Illiana snapped her eyes open. The false sun was as bright as a real one. She closed her eyes, blinded. When she blinked them clear she found herself looking up into amused eyes. Jaya had moved into the store, away from the display that had attracted her attention. Now Kruul occupied her entire field of view. She backed away to put some distance between them. He followed, his long strides consuming the space the moment she created it.  “Shopping?”


“We could slip away while your friend is occupied.” Jaya was deep, into the store at this point. Illiana flicked her gaze over and then back to Kruul. In that moment he had somehow moved even closer. “You don’t want to run away with me?”

She opened her mouth to say, “No” but paused as a sense of dread washed up over her. It was strong enough that she found herself panting and pressed against the wall as a shiver overtook her. Kruul, the amusement gone hovered over her, concerned. She touched her tongue to dry lips and tried to slow her frantic breathing.

“I...” she started and stopped. She took a deep breath. “I don’t think that would be best,” she got out. It sounded weak and Kruul’s look of amusement returned.

“Is there that little passion to you? What about excitement? Desire?” He leaned close enough that she could feel the heat of him. “You know that people don’t always spend a long, prolonged time getting to know someone. The Amarr married their slaves as they saw fit.”

“You judge me on the actions of others? I’m Amarr so you hate me?”

“Oh there it is. I was wondering where your burn lay. What would ignite you.” He was rumbling into her ear. She shuddered at the warm tickle of his breath on her ear. “I don’t hate you at all, princess. Forgive me for distressing you, Ms. Damsel.” He pulled away and looked down at her. “Sadly, I must go. Your friend has decided she has left you alone with me too long.”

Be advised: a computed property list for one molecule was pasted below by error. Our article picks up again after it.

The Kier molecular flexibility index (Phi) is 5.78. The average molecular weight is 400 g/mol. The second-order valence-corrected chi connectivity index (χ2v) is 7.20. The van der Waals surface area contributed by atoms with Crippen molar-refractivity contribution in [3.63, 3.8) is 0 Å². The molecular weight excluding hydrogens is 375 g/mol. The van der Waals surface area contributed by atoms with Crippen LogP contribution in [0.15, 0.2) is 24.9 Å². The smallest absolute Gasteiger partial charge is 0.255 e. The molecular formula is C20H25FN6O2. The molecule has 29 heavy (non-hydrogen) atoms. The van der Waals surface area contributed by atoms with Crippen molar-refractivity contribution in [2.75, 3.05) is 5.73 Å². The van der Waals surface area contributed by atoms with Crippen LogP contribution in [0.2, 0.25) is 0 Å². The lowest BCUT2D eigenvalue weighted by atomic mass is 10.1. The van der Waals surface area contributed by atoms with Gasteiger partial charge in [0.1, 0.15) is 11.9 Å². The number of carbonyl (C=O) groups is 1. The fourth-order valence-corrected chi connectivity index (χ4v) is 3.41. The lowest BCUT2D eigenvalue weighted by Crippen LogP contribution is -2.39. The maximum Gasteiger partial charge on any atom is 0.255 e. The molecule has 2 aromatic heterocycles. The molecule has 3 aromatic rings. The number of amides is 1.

Behind him, Jaya was walking towards them. Illiana found herself unable to meet the other girl’s eyes. With Kruul a step back Illiana’s senses returned. The sheer presence of the man was too much. He was a rich, vibrant, almost feral creature. He slipped into the crowd with one last wink as Jaya moved into range and frowned at Illiana.

“You look worn out,” she commented.

“It has been a busy day.”  Jaya looked back towards where Kruul had vanished into the crowd. “What next?” she asked.

Illiana smoothed her shirt. The air smelt of flowers, perfume and food. She purred the musky, hot scent of Kruul from her senses and shook her head. “I believe you were showing me the classroom layout?” she gave Jaya a weak smile that the other girl accepted with a nod.


Two days on the job and his first major incident.

Arnhur kept his grip as the Harbinger turned and dove. The view screen filled with the dark, obscene form of the Sansha Eyster. Behind the Harbinger came a Aurgoror. The spaceships were graceful as they twisted and shot forward into battle. Sunlight glittered on the Harbinger’s hull as it spun around and locked down the inky frigate.  Behind them an Oracle erupted pure energized destruction and the frigate exploded.

On a planet it would have been a containment leak or a bad weather pattern knocking out communications. It might be a raid or an accident that made everyone question the safety systems.

Another one. He could only curse and grind his teeth as they fought the relentless wave of frigates. The mining barges were almost free.  Two Mackinaw were down and fire gouted from the Orca’s sides.  The last Sansha frigate was captured as the crippled Orca entered warp. It streamed energy at the Harbinger. Shield alarms screamed as the cruiser buckled and twisted. The shields went down but the armor held.

Never had he thought that he would be in space, looking at nightmares in the eye.

Sweat dripped down Arnhur’s back. It soaked his arms and collar. He could feel the cold trickle down the side of his face. His hand would not unclench from his support as the last Sansha Nation frigate exploded.  The Aurgoror hovered off field. Streams of pure energy coated the Thorax as the shields surged back to full power.

He had directed rescue operations before. Never anything like this. Even the time when the entire launchpad had exploded it had been nothing like this moment as his body was slammed from one side to the other aboard the ship.